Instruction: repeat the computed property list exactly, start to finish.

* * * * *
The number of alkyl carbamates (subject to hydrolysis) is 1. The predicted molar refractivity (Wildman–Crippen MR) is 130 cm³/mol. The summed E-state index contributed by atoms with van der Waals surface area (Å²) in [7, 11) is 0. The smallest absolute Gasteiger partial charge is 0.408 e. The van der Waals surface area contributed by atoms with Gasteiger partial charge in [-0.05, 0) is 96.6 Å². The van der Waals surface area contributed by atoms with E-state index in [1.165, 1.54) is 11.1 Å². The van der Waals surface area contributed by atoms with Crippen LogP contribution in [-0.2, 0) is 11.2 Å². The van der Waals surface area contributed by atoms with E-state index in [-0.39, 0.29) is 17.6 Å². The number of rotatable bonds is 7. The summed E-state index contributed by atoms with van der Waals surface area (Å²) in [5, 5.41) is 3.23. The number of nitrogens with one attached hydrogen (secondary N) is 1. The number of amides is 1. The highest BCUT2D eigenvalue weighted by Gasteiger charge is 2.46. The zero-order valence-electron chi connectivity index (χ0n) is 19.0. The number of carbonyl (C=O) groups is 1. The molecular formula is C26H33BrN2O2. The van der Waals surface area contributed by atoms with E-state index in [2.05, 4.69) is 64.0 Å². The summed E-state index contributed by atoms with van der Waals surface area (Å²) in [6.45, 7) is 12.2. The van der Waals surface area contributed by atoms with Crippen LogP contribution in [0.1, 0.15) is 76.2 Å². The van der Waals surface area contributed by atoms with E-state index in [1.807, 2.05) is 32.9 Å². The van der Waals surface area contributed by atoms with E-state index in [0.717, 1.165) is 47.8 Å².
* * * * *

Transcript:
The number of alkyl carbamates (subject to hydrolysis) is 1. The predicted molar refractivity (Wildman–Crippen MR) is 130 cm³/mol. The summed E-state index contributed by atoms with van der Waals surface area (Å²) in [7, 11) is 0. The smallest absolute Gasteiger partial charge is 0.408 e. The van der Waals surface area contributed by atoms with Gasteiger partial charge in [-0.05, 0) is 96.6 Å². The van der Waals surface area contributed by atoms with E-state index in [1.165, 1.54) is 11.1 Å². The van der Waals surface area contributed by atoms with Crippen LogP contribution in [-0.2, 0) is 11.2 Å². The van der Waals surface area contributed by atoms with E-state index in [-0.39, 0.29) is 17.6 Å². The number of rotatable bonds is 7. The summed E-state index contributed by atoms with van der Waals surface area (Å²) in [5, 5.41) is 3.23. The number of nitrogens with one attached hydrogen (secondary N) is 1. The number of amides is 1. The highest BCUT2D eigenvalue weighted by Gasteiger charge is 2.46. The zero-order valence-electron chi connectivity index (χ0n) is 19.0. The number of carbonyl (C=O) groups is 1. The molecular formula is C26H33BrN2O2. The van der Waals surface area contributed by atoms with E-state index in [2.05, 4.69) is 64.0 Å². The summed E-state index contributed by atoms with van der Waals surface area (Å²) in [6.45, 7) is 12.2. The van der Waals surface area contributed by atoms with Crippen LogP contribution in [0.1, 0.15) is 76.2 Å². The van der Waals surface area contributed by atoms with E-state index in [1.807, 2.05) is 32.9 Å². The van der Waals surface area contributed by atoms with E-state index in [0.717, 1.165) is 47.8 Å².